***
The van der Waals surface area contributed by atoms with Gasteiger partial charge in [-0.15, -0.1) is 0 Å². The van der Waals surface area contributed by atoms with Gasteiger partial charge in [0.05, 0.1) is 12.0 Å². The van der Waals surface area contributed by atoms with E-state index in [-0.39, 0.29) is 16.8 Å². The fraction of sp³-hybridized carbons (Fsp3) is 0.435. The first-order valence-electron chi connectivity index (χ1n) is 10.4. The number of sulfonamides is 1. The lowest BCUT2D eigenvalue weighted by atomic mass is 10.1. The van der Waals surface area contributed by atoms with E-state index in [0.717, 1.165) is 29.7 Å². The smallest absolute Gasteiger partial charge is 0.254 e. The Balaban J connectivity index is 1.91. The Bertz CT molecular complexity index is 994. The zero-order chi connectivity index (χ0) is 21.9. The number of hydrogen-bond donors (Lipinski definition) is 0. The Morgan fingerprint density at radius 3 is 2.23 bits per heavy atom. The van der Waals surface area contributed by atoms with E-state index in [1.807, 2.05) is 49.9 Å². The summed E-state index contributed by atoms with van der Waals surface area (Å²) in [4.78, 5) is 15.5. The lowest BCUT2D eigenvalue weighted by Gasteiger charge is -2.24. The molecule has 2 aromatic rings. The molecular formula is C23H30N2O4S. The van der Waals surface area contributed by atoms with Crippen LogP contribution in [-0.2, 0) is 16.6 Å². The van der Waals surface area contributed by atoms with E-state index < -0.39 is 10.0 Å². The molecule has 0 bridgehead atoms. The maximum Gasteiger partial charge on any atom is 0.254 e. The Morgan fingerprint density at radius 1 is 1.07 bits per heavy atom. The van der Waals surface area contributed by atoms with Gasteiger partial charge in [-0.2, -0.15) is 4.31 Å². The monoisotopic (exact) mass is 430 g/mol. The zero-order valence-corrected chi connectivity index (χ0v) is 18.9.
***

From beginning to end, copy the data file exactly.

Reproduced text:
The van der Waals surface area contributed by atoms with Gasteiger partial charge in [-0.15, -0.1) is 0 Å². The van der Waals surface area contributed by atoms with Gasteiger partial charge in [0.05, 0.1) is 12.0 Å². The van der Waals surface area contributed by atoms with E-state index in [-0.39, 0.29) is 16.8 Å². The fraction of sp³-hybridized carbons (Fsp3) is 0.435. The first-order valence-electron chi connectivity index (χ1n) is 10.4. The number of sulfonamides is 1. The lowest BCUT2D eigenvalue weighted by atomic mass is 10.1. The van der Waals surface area contributed by atoms with E-state index in [0.717, 1.165) is 29.7 Å². The smallest absolute Gasteiger partial charge is 0.254 e. The Balaban J connectivity index is 1.91. The Bertz CT molecular complexity index is 994. The zero-order chi connectivity index (χ0) is 21.9. The number of hydrogen-bond donors (Lipinski definition) is 0. The Morgan fingerprint density at radius 3 is 2.23 bits per heavy atom. The van der Waals surface area contributed by atoms with E-state index in [1.807, 2.05) is 49.9 Å². The summed E-state index contributed by atoms with van der Waals surface area (Å²) in [4.78, 5) is 15.5. The lowest BCUT2D eigenvalue weighted by Gasteiger charge is -2.24. The molecule has 2 aromatic rings. The molecular formula is C23H30N2O4S. The van der Waals surface area contributed by atoms with Crippen LogP contribution in [-0.2, 0) is 16.6 Å². The van der Waals surface area contributed by atoms with E-state index < -0.39 is 10.0 Å². The molecule has 0 bridgehead atoms. The maximum Gasteiger partial charge on any atom is 0.254 e. The Morgan fingerprint density at radius 1 is 1.07 bits per heavy atom. The van der Waals surface area contributed by atoms with Gasteiger partial charge in [-0.2, -0.15) is 4.31 Å². The monoisotopic (exact) mass is 430 g/mol. The zero-order valence-corrected chi connectivity index (χ0v) is 18.9.